Indicator 3a

Materials are well-designed and take into account effective lesson structure and pacing.
2/2
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Indicator Rating Details

The instructional materials reviewed for Grade 7 meet the expectations that materials are well-designed and take into account effective lesson structure and pacing.

  • The Grade 7 curriculum is comprised of four eight-week modules.
  • Four modules make up one year of instruction. Each grade level has six modules. Teachers can choose between an A and a B option for two of the modules.
  • Within each module there are three units. Each module has the same sequence of units. Unit 1 is Building Background Knowledge, Unit 2 is Extended Reading and Research, and Unit 3 is Extended Writing. Modules are anchored by one or more books as a central text.
    • For example, in Module 2, Unit 1 focuses on Building Background Knowledge and "What is Identify and How is it Formed?" Unit 2 focuses on Identity Transformation in Pygmalion, and Unit 3 focuses on a Culminating Project and "Analyzing Gender Roles in Advertising."
  • Materials include a curriculum plan located online at eleducation.org that lists the topic, focus, central texts, and major writing tasks in each module.
  • Materials include a curriculum map located online at eleducation.org that includes a module description, assessments, and standards assessed for each module.
  • A module overview is found at the beginning of each module. The module overview explains the story of the module, lists standards assessed, and provides a week-at-a-glance planning chart. For example, the Module 2A overview is found on pages 2-19.
  • There are unit overviews and a Unit-at-a-Glance located online at eleducation.org for each of the three units in each module.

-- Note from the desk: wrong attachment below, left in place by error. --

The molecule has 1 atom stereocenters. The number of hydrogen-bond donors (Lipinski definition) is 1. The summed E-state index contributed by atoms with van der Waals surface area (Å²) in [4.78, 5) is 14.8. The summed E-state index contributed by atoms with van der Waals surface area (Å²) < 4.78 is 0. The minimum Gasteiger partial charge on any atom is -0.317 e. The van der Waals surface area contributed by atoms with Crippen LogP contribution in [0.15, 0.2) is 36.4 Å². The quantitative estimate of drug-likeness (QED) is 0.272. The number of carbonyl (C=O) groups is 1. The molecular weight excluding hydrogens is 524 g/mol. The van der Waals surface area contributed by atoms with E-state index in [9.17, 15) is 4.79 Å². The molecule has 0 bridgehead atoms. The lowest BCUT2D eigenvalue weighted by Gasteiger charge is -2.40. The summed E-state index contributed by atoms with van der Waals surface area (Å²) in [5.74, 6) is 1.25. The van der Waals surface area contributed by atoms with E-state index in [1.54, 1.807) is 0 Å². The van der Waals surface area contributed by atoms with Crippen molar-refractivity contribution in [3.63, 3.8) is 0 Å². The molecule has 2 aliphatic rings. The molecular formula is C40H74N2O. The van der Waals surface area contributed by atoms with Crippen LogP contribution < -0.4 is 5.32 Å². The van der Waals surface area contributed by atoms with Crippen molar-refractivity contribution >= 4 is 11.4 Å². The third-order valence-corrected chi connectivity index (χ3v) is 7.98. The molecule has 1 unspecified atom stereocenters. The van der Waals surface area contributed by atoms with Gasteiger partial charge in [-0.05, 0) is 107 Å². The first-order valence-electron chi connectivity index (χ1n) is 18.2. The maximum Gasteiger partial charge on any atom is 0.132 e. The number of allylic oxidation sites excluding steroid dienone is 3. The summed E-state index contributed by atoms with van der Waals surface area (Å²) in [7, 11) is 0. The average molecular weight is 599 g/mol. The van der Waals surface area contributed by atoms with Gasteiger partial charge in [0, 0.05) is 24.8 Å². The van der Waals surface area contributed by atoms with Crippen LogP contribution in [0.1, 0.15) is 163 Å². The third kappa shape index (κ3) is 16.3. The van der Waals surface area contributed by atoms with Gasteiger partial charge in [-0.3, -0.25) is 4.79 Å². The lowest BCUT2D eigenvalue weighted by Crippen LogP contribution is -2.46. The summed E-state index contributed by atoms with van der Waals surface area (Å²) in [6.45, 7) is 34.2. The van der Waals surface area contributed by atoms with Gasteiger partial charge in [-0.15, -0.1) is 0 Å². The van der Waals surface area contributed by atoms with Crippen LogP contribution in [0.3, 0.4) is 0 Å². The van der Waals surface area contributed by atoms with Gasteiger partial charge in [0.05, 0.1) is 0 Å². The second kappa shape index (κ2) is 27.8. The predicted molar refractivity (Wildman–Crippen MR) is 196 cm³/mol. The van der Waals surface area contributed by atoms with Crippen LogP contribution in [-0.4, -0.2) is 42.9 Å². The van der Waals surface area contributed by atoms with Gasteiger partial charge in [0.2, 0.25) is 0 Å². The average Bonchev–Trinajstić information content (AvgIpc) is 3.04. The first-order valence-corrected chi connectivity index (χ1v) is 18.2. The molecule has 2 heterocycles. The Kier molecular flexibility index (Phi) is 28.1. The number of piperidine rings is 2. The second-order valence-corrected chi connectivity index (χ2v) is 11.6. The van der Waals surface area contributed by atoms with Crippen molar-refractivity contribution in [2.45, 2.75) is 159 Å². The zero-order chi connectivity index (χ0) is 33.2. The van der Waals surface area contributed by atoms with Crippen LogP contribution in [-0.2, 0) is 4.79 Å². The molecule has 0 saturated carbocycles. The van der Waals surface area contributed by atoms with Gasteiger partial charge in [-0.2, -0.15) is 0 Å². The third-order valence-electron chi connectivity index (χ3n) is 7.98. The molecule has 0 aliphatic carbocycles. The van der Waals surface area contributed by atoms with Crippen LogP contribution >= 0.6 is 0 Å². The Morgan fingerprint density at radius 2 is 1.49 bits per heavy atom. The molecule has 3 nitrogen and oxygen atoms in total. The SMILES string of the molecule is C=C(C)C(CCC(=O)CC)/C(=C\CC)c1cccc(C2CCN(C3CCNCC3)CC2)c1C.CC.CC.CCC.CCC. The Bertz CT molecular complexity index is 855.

Materials also include detailed daily lessons plans and supporting materials. Lessons are 45 minutes long for Grade 7. Teachers can download the MS Word version of the lesson plan files to modify them. Each module contains 35-40 lessons.
  • All lessons have three sections: Opening, Work Time, and Closing and Assessment. For example, Module 1, Unit 1, lesson 1, has the following parts: Opening (20 minutes), which is broken down into Engaging the Reader (10 minutes) and Introduction Learning Target (10 minutes); Work Time (10 minutes), which comprises Engaging the Reader Part II (10 minutes); and, Closing and Assessment (5 minutes), which comprises the Debrief: Revisiting Learning Targets and Creating Partner Discussion Criteria.
  • Each lesson includes a title that names the literacy skills students will work on as well as the content, long-term learning targets that name the standards addressed in the lesson, supporting learning targets that specifically name what learning will take place in the lesson, ongoing assessment to be used as formative assessments, an agenda to map out the day’s outline, and teaching notes that guide teachers on how to prepare for the lesson. Also included are lesson vocabulary that list both academic and content words being addressed in the lesson, lesson materials, a Meeting Student’s Needs column to suggest differentiation and scaffolding, and all supporting materials that include student-facing materials to be distributed to students.

Indicator 3b

The teacher and student can reasonably complete the content within a regular school year, and the pacing allows for maximum student understanding.
2/2
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Indicator Rating Details

The instructional materials reviewed for Grade 7 meet expectations that the teacher and student can reasonably complete the content within a regular school year, and the pacing allows for maximum student understanding.

  • Each Module provides approximately eight weeks of instruction. Four modules make up a year of instruction which provides approximately 32 weeks of instruction.